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Dogs Like Kids They Feel Safe With (Ask the Dog, Part 2)

In honor of this year’s National Dog Bite Prevention Week, I’ve got a post for each day!  Dog bites are almost entirely preventable – especially bites to children.  What will YOU do this week to prevent a dog bite?

Continuing the theme of kids and dogs meeting in public, I have a short film to share.  I started it last summer at the same time I worked with Lili Chin on the informational cards described in the previous post.  I guess there was only so much complaining I could do before I had to become part of the solution.  It was the impetus of the Canis Film Festival that got me going under a deadline and gave some structure to the film: it had to be under seven minutes and showcase an innovative, useful application of reinforcement training with a marker signal – i.e., clicker training. (a)

My plan was to show how both the dogs AND the kids can learn behaviors that will make each other feel more comfortable and, thus, safer.  After all, we’re not going to get too far if it’s just the dog people saying,”Kids shouldn’t do that!”and the parents saying, “Dogs shouldn’t do that!”  It’s a two way street and we can all do better.

The film is essentially the story of two young puppies and some real life kids — some who are scared of dogs (b), some who are middle-of-the road and one in particular who loves dogs so much she can’t stay away from them.  You’ll see how we worked with the puppies and the kids to teach them similar skills before putting them together.

The part that is most applicable here for Dog Bite Prevention Week is a fleshing out of “Asking the Dog.”  Children should be taught to ask 3 times:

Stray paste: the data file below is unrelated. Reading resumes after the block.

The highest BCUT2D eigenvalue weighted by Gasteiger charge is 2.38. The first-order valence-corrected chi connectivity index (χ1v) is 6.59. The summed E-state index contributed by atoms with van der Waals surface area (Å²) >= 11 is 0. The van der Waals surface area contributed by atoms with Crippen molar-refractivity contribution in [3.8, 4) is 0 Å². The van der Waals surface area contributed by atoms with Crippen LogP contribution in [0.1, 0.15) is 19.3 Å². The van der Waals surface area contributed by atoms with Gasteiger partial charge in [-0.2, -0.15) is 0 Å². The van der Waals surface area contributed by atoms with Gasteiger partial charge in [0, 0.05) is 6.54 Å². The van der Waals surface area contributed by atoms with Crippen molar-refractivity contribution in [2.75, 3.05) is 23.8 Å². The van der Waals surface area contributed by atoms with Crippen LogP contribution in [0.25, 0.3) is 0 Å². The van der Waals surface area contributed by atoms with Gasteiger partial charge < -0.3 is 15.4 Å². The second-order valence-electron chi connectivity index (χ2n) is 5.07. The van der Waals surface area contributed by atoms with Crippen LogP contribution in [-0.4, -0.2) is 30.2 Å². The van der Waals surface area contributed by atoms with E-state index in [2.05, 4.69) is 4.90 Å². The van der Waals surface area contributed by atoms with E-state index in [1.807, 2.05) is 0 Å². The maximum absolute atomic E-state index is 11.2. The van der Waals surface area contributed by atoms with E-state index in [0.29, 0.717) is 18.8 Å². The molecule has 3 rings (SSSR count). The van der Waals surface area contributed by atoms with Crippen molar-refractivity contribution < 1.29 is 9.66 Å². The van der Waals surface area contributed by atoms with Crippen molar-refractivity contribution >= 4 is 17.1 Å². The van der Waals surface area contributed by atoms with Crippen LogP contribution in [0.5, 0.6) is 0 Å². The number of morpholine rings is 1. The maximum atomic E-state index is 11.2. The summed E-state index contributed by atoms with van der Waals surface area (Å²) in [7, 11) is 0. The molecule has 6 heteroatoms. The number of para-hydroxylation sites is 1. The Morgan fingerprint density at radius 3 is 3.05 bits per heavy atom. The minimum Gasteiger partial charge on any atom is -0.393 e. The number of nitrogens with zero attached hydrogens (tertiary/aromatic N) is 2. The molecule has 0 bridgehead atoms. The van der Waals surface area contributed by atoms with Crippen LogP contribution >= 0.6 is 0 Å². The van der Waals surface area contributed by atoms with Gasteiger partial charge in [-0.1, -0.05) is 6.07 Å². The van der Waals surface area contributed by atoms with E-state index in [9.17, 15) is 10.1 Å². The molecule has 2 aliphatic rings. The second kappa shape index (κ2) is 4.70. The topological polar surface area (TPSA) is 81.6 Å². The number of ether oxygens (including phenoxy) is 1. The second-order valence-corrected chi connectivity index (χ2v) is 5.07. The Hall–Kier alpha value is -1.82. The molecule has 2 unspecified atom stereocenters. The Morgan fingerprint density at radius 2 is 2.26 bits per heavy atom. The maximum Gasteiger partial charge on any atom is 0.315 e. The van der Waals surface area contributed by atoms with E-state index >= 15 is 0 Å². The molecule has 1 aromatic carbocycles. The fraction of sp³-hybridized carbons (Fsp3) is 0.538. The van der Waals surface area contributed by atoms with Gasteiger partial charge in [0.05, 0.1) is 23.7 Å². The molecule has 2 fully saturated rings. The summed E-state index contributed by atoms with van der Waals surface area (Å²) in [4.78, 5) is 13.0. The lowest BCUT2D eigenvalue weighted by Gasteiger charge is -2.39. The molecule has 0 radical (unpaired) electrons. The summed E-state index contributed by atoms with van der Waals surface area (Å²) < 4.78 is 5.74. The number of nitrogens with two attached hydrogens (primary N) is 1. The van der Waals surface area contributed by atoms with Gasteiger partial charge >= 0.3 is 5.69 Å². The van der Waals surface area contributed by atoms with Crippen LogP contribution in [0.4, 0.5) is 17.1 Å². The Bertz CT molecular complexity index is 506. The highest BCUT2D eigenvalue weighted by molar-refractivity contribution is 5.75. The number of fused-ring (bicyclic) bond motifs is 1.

1. Ask Your Parents (if you can ask the owner if you can ask the dog)
  2. Ask the Owner (if you can ask the dog if he or she would like to be petted)
  3. Ask the Dog (with inviting body language)

(Thank you to Kay Thompson for the catchy Ask 3 Times verbiage – it reminds me of the song — “knock three times on the ceiling…”  I love it because it’s simple and easy for parents to teach as a catchphrase and for kids to remember.  Plus, the very first step involves the parents so you don’t get kids running off on their own to visit dogs.)

Take a look:


Did you catch the wording, “Can I ask your dog if he’d like to be petted?”  Yes, it was a little awkward at first because kids are taught only to say, “Can I pet your dog?” but notice how it starts to sound normal after hearing a few kids repeat it.  What’s interesting to me is that it was no problem for the kids, but in real life, they ended up encountering dog owners who didn’t know how to respond – because it never occurred to them to ask their dogs!  Let’s keep working with our children so they can lead us all to a better way by their example.

Next… National “No, You Can’t Pet My Dog” Day


(a) The film shows the technology of TAGteaching for the kids in order to give clear, achievable points of success.

(b) There’s a lot more that can be done to help kids who are afraid of dogs.  I’ll write more on it in the future, but a GREAT resource is Doggone Safe.  You’ll find tons of information and ways kids can practice what to do when they’re worried and how to recognize body language so they can better predict a dog’s actions.

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